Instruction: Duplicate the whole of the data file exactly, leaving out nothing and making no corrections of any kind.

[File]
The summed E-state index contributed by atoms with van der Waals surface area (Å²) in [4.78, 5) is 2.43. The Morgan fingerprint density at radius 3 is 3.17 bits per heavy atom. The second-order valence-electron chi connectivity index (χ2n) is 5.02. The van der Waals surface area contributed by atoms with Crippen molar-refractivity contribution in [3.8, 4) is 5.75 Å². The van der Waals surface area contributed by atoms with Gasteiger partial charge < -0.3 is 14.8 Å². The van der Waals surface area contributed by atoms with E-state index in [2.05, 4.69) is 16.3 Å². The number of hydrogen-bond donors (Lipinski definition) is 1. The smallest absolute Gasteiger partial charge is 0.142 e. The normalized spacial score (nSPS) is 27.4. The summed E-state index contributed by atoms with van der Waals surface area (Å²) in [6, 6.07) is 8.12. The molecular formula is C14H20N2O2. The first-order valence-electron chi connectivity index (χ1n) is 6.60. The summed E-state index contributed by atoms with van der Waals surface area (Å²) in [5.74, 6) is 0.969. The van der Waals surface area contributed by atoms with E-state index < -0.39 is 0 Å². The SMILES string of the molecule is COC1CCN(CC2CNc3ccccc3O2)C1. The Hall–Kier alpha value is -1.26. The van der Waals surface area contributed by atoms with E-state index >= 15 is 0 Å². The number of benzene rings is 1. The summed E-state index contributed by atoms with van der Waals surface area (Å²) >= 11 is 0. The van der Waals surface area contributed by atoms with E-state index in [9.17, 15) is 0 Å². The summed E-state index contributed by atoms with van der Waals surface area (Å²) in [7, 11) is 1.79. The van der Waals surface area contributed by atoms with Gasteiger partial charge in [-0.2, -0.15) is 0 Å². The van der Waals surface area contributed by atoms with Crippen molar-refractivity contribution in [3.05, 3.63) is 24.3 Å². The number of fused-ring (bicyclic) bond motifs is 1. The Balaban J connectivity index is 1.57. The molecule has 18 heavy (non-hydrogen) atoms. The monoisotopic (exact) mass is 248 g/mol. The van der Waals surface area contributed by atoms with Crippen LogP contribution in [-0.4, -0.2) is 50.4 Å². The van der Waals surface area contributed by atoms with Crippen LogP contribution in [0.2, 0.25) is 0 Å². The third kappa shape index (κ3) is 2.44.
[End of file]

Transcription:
The summed E-state index contributed by atoms with van der Waals surface area (Å²) in [4.78, 5) is 2.43. The Morgan fingerprint density at radius 3 is 3.17 bits per heavy atom. The second-order valence-electron chi connectivity index (χ2n) is 5.02. The van der Waals surface area contributed by atoms with Crippen molar-refractivity contribution in [3.8, 4) is 5.75 Å². The van der Waals surface area contributed by atoms with Gasteiger partial charge < -0.3 is 14.8 Å². The van der Waals surface area contributed by atoms with E-state index in [2.05, 4.69) is 16.3 Å². The number of hydrogen-bond donors (Lipinski definition) is 1. The smallest absolute Gasteiger partial charge is 0.142 e. The normalized spacial score (nSPS) is 27.4. The summed E-state index contributed by atoms with van der Waals surface area (Å²) in [6, 6.07) is 8.12. The molecular formula is C14H20N2O2. The first-order valence-electron chi connectivity index (χ1n) is 6.60. The summed E-state index contributed by atoms with van der Waals surface area (Å²) in [5.74, 6) is 0.969. The van der Waals surface area contributed by atoms with E-state index < -0.39 is 0 Å². The SMILES string of the molecule is COC1CCN(CC2CNc3ccccc3O2)C1. The Hall–Kier alpha value is -1.26. The van der Waals surface area contributed by atoms with E-state index >= 15 is 0 Å². The number of benzene rings is 1. The summed E-state index contributed by atoms with van der Waals surface area (Å²) >= 11 is 0. The van der Waals surface area contributed by atoms with E-state index in [9.17, 15) is 0 Å². The summed E-state index contributed by atoms with van der Waals surface area (Å²) in [7, 11) is 1.79. The van der Waals surface area contributed by atoms with Gasteiger partial charge in [-0.2, -0.15) is 0 Å². The van der Waals surface area contributed by atoms with Crippen molar-refractivity contribution in [3.05, 3.63) is 24.3 Å². The number of fused-ring (bicyclic) bond motifs is 1. The Balaban J connectivity index is 1.57. The molecule has 18 heavy (non-hydrogen) atoms. The monoisotopic (exact) mass is 248 g/mol. The van der Waals surface area contributed by atoms with Crippen LogP contribution in [-0.4, -0.2) is 50.4 Å². The van der Waals surface area contributed by atoms with Crippen LogP contribution in [0.2, 0.25) is 0 Å². The third kappa shape index (κ3) is 2.44.